Mechanical watches themselves, of course, are quite obsolete. Even the finest in the world tell time with far less precision than the noname quartz watches you can buy at throwaway prices at your nearest supermarket. Mechanical watches also take less kindly to damage. A hardy Casio G-Shock will, without a doubt, give you many more years of hassle-free service than most high-end Swiss watches—all of which will need periodic service and careful nurturing.
Yet each year, millions all over the world spend eye-watering sums on these exquisite pieces of mechanical engineering. For instance, a Panthère De Cartier watch in pink gold and diamonds can set you back by as much as 18.33 lakh, approximately.
But of all the magnificent movements, the most magnificent one is the minute repeater. Recently, we have seen brands at the pinnacle of the industry unveil exquisite minute repeater watches. From the cutting-edge design of Audemars Piguet’s Royal Oak Concept Supersonnerie to the subtle complexity of Patek Philippe’s World Time Minute Repeater. The minute repeater owes its origins to twin tendencies within the history of timekeeping. The first is the development of clocks that signalled the time through audible signals. Some of the earliest clocks that marked the hours with the striking of gongs and bells date back to a thousand years. The second tendency was the emergence of pocket watches as personal tools of timekeeping. But then how to read these in the dark and on demand?
It is unclear who first invented the concept of a minute repeater. Two Englishmen, Edward Barlow and David Quare, both applied for patents around the same time—the 1670s. The story of their dispute is fascinating. But regardless of the outcome, both men struck upon a mechanical solution to the problem of telling the time in the dark that became, pardon the pun, quite timeless. To this day, minute repeaters are based on the essential technology developed some four centuries ago.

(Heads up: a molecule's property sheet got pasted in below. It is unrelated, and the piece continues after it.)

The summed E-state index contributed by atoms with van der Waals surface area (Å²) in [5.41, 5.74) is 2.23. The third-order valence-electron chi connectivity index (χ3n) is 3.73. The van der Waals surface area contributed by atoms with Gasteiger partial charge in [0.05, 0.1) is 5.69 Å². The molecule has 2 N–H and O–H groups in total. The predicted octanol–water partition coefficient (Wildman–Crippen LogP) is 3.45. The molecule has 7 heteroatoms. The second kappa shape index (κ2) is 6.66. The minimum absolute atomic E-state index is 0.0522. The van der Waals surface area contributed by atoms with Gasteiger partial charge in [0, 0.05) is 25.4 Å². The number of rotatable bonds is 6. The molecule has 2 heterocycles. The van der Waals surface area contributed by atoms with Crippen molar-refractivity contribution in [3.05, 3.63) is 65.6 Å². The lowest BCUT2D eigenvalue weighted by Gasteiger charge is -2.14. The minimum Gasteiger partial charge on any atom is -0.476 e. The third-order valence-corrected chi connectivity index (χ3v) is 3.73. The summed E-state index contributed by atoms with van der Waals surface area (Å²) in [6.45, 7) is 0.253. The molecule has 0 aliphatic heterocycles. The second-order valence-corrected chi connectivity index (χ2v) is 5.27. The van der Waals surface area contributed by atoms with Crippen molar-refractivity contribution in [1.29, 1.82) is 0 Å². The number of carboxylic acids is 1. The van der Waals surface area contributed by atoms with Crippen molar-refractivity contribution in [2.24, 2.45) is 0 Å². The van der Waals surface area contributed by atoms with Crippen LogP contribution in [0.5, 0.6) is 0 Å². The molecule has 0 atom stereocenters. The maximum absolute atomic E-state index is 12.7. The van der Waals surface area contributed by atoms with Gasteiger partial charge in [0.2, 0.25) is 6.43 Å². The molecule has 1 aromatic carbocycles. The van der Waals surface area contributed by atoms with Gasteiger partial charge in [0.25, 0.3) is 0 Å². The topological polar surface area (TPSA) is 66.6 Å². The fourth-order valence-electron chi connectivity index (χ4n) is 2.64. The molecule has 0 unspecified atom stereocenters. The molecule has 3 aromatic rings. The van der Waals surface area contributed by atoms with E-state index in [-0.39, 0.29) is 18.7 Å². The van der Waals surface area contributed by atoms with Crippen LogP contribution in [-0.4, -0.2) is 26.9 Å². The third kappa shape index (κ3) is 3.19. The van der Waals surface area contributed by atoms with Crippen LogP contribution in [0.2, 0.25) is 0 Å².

A minute repeater is, when you break it down, four pieces of technology working together. The first is the watch itself. The second is a mechanism that constantly remembers what time it is—a form of clockwork solid state memory. Remember that there are no electronic components inside mechanical watches. Everything is recorded, remembered and recalled using gears and shafts. Third, you need a means of activating the minute repeater. In other words, you need a way of summoning the time from the watch’s memory. And finally, you need a means of audibly indicating the time.
How do all these systems mesh together? Imagine that you wish to know the time in the dark. You pull a special lever or button on your watch. Much like pulling back the spring in a wind-up toy car, your push or pull activates the repeater mechanism inside the watch. The unwinding spring activates a series of cogs and shafts that have carefully kept track of the time. These activated cogs then lift and drop tiny hammers onto tiny little gongs. Depending on the type of repeater you own, the gongs will ring the hours and quarters, or hours, quarters and minutes. After which, the levers and buttons return to their resting position and the watch goes silent. This technology is complex, but not impenetrable. The essence of the system has remained unchanged since the 17th century. The great challenge, however, is to cram all this engineering into a form factor that fits a modern wristwatch. And an even greater challenge is to create a minute repeater that not only works, but also works beautifully, striking the time with rich sound. This is what makes the modern minute repeater such a coveted object. Brands such as Audemars Piguet and A. Lange & Söhne spend years developing a movement that is compact and efficient, but can still create rich sound. And when they do, they don’t make many.
In July last year, Patek Philippe unveiled the Reference 5531R World Time Minute Repeater New York 2017 Special Edition—names are often the least impressive aspects of these watches—and said that only 10 pieces of the watch will ever be made.
Go to any of the great horological workshops and minute repeater movement is the purview of only the finest watchmakers. It is the epitome of craftsmanship. Young watchmakers make nothing of working for decades before they are allowed to even try making their own minute repeater. Indeed only a few brands ever aspire to make one. Today, artificial lighting, luminescent hands and digital displays make the minute repeater a quaint oddity. A masterpiece of obsolete engineering. And yet it continues to thrill and amaze connoisseurs.
A minute repeater is a work of both art and technology. One that is both a century out of date, but also utterly timeless.